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Progressive group making traction in New Jersey

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In New York and Connecticut, there is a progressive voice beyond the Democratic Party reaching out to voters as well as holding politicians to a certain standard. While New Jersey has had it's own similar voice; its structure has not been as expanded when it comes to the ballot box. The Working Families Party has nominated candidates in a few states including New York and Connecticut. The Working Families Alliance in New Jersey has continued to gain steam in the state and hopes to have the same level of success and influence in the Garden State.

Over a hundred years ago, the leader of the Republican Party; President Theodore Roosevelt; began a major push to guide the country down a more progressive path at the dawn of a new century.

For Roosevelt,

A great democracy has got to be progressive or it will soon cease to be great or a democracy.

Roosevelt's biggest cause during his time in office might have very well been his efforts at "trust busting" the big banks. He squared off at times with multiple key figures in the business world like J.P. Morgan.

The progressive movement would begin to take off as there was an increase in developing technology and an attitude in the country led by Roosevelt was growing towards leveling the playing field between a group of super wealthy capitalists amassing ridiculous amounts of money and most Americans who were battling to get by. The script of today's conversations was taking place as far back as 100 plus years.

As Analilia Mejia, Executive Director of the New Jersey Working Families Alliance, would voice;

The reality is that the economic downturn hit the working class and the middle class very, very hard. The supposed comeback or economic upturn hasn’t really resonated with working families and middle-class families in New Jersey or across the country.

The Working Families Alliance started up in New Jersey in 2007 at around the same time as New York’s Working Families Party.

Mejia took over from William Holland as the group’s director recently. She hopes to build on progressive momentum in New Jersey by drawing a direct line between New Jerseyans’ bank accounts and the voting booth.

For Mejia,

We really want to get people to think through why we are not doing as well as we could be or should be and how can we actually address this. We need to engage people to start challenging their elected officials to do more for them and not just corporate interests.

A quick glance at income inequality in this country shows a rough picture. The wealthiest 10% of Americans now own roughly 73% of the nation’s wealth while the bottom 90% own only 27% based on statistics from the Center on Budget and Policy Priorities. Since the 1970’s, the share of annual income going to the top 1 percent has doubled to 20 percent, according to the same data.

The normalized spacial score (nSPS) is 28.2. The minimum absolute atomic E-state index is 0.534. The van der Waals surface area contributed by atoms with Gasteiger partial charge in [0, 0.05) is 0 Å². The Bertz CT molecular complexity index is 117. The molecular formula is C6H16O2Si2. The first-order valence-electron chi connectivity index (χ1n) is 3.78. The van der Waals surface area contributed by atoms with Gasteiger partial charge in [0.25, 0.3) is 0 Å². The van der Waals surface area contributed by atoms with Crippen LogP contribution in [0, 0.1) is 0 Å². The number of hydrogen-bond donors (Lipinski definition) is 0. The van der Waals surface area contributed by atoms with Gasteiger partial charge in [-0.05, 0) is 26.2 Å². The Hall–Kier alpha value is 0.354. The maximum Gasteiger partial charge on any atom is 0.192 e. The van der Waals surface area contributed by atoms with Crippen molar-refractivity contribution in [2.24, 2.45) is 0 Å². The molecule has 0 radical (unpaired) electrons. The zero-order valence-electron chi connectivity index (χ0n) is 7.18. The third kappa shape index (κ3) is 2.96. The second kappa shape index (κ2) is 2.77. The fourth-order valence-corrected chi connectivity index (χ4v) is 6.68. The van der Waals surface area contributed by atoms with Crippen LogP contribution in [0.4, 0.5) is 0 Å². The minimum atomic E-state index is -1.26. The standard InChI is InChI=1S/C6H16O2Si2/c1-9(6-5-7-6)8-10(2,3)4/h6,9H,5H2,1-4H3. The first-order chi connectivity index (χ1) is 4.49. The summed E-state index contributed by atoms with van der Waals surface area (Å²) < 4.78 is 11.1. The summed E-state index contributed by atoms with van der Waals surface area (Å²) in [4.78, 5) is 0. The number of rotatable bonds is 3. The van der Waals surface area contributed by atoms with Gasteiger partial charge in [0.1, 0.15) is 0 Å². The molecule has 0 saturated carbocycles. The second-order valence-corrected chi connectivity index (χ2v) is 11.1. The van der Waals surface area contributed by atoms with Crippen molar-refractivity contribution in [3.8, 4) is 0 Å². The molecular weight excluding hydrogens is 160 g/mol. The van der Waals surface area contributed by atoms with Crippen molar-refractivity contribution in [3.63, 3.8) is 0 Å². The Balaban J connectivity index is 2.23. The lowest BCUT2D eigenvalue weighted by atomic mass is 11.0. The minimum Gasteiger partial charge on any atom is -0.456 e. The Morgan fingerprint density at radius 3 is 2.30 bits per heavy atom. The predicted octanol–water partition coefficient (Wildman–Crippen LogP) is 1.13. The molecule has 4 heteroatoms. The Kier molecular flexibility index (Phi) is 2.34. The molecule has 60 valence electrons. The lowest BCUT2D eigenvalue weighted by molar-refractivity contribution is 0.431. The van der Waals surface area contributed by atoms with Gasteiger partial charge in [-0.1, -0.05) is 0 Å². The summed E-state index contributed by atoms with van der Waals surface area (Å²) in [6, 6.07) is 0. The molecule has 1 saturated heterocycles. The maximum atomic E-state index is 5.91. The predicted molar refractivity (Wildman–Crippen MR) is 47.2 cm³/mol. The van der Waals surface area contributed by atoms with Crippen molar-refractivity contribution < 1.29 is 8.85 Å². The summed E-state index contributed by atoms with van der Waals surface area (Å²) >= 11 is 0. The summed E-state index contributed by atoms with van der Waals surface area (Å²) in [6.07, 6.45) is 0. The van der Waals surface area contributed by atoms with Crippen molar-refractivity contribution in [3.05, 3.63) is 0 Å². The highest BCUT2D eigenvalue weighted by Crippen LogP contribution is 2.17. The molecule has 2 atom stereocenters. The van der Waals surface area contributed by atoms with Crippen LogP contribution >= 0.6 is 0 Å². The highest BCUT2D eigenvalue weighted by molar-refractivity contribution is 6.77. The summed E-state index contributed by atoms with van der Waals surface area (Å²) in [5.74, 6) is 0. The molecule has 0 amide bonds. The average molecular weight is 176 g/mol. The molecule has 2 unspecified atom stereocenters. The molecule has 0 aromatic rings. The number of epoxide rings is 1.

According to the most recent numbers published by the U.S. Bureau of Labor Statistics, New Jersey's unemployment rate ranks 41st.

The Working Families Alliance wants to utilize these numbers into political action as more and more working class New Jerseyans see their paychecks stall, dwindle, or disappear altogether.

So far, they are optimistic of the future ahead. New York City’s new mayor, Bill de Blasio, was elected on a wave of progressive support and promising to help abate income inequality in New York. The New York City Council’s progressive caucus doubled in last year’s elections. And the city’s public advocate and comptroller are both staunch progressives.

In October, Jersey City was the first New Jersey city to pass a paid sick leave bill, mandating that private sector employees be given sick days if needed. Newark, where the Working Families Alliance is centrally located, followed suit shortly after.

The Working Families Alliance has more than a dozen affiliates, including labor unions, New Jersey Citizen Action and Garden State Equality.

Rather than just endorsing candidates, Mejia is aiming to have the group start fielding their own candidates. Making headway could be more difficult for the group in New Jersey than it was in New York, though.

For Ben Dworkin, a Rider University political science professor,

Election rules in New Jersey really constrain the effectiveness of third-party advocacy. The progressive groups have a strong ability to organize and lobby and involve themselves in races and thereby have an impact in promoting their agenda but New Jersey’s not set up like New York where you have multiple parties and candidates can run on multiple lines.

Dworkin sees progressive groups having the ability to reach out to Democratic elected officials and pull them more to the left and potentially have negative affects similarly to the Tea Party and similar groups on the right.

As Dworkin would add,

America’s two party system by definition means that the Republicans and the Democrats are large umbrella organizations for a whole host of different voters and constituencies. At any given moment, some subset of these voters can organize and push for change.

With a Republican governor in Chris Christie in Trenton and issues like education, property taxes, and pension reform being discussed the last few years; the Working Families Alliance has had an avenue to voice their support or opposition on legislation and agenda items being presented by the governor or the State Legislature. The Working Families Alliance is looking to become the leading progressive voice in the state. Their efforts can go a long way in paving the road for that. A road that could include a third party candidate on ballots at some point. For now, they will look to at least make a dent in the political conversations in the state.

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